Or maybe I should just get an extra brain.
August 26, 2008 8:11 AM   Subscribe

Wannabe expert seeks efficient information recording/retainment/organization tools and techniques.

I have a couple of subjects in which I am extremely interested, and I want to become an expert on them. I've realized that I am procrastinating in proceeding to learn more because I haven't figured out a good way to take notes while reading and studying the materials. I have found several books written on my selected topics as well as websites, but I can't stand the thought of delving into them before I determine how to best organize the information. Also, I want the notes I will record to be able to available to me permanently, so I'm a little hesitant about storing it all online. I've tried Evernote and I like it but do not want to use it as my main resource. I'd actually almost prefer to go old school and print it out and/or write it all in a notebook, but then there's the issue of efficiency and time.

Would love to hear from others who "collect" information in a productive manner, and what tips and tools you would recommend. Many thanks.
posted by susiepie to Education (3 answers total) 7 users marked this as a favorite
Watching with interest. I've got a couple different methods under my belt and a couple more in mind, but I'm not satisfied with any of them. I'm seriously contemplating going round a couple of university departments and just knocking doors to ask scholars how they catch, store, and retrieve ideas in the course of their work.

There are books I study in which I make marginal notes, but this has two major problems: One, finding my idea requires finding the thing I was reading when I thought of it, and two, retaining all those notes means retaining the volume, even when eventually the spine cracks and the covers fall off. Eventually, means retaining multiple copies of the same volume, differing only in their annotations. Urrgh.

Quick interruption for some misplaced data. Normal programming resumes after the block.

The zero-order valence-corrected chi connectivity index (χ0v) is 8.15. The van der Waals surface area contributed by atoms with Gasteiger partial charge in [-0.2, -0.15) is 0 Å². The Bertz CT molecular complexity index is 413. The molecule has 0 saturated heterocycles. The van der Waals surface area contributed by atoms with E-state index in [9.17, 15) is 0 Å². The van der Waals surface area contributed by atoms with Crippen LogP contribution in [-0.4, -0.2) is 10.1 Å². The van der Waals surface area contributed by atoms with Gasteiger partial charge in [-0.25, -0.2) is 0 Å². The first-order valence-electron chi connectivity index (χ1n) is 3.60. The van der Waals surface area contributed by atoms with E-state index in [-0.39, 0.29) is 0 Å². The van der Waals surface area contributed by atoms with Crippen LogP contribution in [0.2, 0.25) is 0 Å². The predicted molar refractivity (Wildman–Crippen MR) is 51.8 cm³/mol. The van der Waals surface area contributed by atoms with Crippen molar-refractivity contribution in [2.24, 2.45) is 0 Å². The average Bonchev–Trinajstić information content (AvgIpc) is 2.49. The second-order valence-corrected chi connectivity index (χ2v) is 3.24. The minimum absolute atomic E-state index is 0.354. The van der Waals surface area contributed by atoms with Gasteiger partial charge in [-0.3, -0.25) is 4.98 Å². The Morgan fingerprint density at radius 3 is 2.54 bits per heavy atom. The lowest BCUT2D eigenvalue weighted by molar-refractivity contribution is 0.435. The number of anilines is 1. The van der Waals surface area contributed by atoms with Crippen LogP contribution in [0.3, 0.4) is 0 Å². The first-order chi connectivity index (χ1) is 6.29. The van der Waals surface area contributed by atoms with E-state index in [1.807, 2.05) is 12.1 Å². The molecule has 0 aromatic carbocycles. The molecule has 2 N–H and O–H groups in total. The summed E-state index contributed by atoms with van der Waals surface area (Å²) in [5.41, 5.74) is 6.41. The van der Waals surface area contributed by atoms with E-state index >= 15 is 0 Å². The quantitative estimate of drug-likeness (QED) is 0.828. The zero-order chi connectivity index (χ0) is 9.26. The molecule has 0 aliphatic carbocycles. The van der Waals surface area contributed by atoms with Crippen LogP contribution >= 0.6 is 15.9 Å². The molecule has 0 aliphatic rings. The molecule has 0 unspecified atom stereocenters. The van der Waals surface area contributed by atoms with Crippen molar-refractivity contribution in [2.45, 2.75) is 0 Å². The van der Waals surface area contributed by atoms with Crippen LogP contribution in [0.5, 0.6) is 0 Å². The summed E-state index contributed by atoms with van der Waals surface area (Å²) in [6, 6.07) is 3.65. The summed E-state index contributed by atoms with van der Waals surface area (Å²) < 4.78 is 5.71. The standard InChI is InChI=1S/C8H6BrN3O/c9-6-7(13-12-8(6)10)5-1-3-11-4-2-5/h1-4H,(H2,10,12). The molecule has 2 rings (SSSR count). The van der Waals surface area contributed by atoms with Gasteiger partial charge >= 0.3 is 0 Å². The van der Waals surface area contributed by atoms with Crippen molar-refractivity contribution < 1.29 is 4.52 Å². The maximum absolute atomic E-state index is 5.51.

Lately in sundry computer programming projects I've been keeping a plain-text log file. It's lightweight, it's full-text searchable, and it tracks what I do, what I still need to do (in all caps), what I need to keep in mind, and how many hours I can bill for it. Which is all I need. I'm considering transferring my book marginalia to plain text too, for the same reasons. Possibly even mailing them to my Gmail account for the sake of backup and search.

I have read with interest Lion Kimbro's book How to Make a Complete Map of Every Thought You Think (interview with the author) but I don't know that I will ever undertake something so intense. I'm bad enough at just writing a regular journal. Kimbro mentions using a little set of icons to distinguish different kinds of thought (unanswered question, see-also, hazard, and the like): I haven't found the thought markup icons themselves anywhere online, but the classes of thought are here.

I'm having a long hard look at the Pile of Index Cards method, previously featured on the blue, because I've gotten benefits when writing from being able to shift around separate physical tokens of my ideas, and because I think the system's firm resistance to subject categories might be the answer to Lion Kimbro's "thought-freezing" problem. (Actually, I'm half done writing myself a capsule summary of all of Kimbro's methods and tricks, to see which of them might be used to improve the index card system. His use of color sounds like a likely prospect.) Once, when I had to produce frequent short papers on a subject (3 pages a week for ten consecutive weeks, and at least three sources cited in each one), I devoted a little keyring full of cards to the subject, and noted down any potentially useful thought or citation. I can't even tell you how much time and bother that saved me. So I am sanguine about the prospects for a multi-subject card file.

One thing to bear in mind through all of this, though, is that note-taking for later reference and note-taking for mastery of the material are different tasks. I have scads of class notes I seldom looked at, which were useful because writing something out can solidify it in your understanding (provided the writing doesn't distract you from what you should be listening to or the connections you should be drawing). I have no doubt that hand writing is better for this than typing.
posted by eritain at 1:01 PM on August 26, 2008

I would recommend some of the techniques in "The Memory Book." Many of them seem is application to be silly and time consuming and ineffective, but them if mastered have proved themselves strong and resilient ways to retain information. Also if you keep up with them they fade to inate scaffolding for memorization.
posted by phllip.phillip at 7:19 PM on August 26, 2008

It's a little late so you might not see this, but this article on the expert mind reminded me of this thread.
posted by hought20 at 6:10 AM on August 28, 2008

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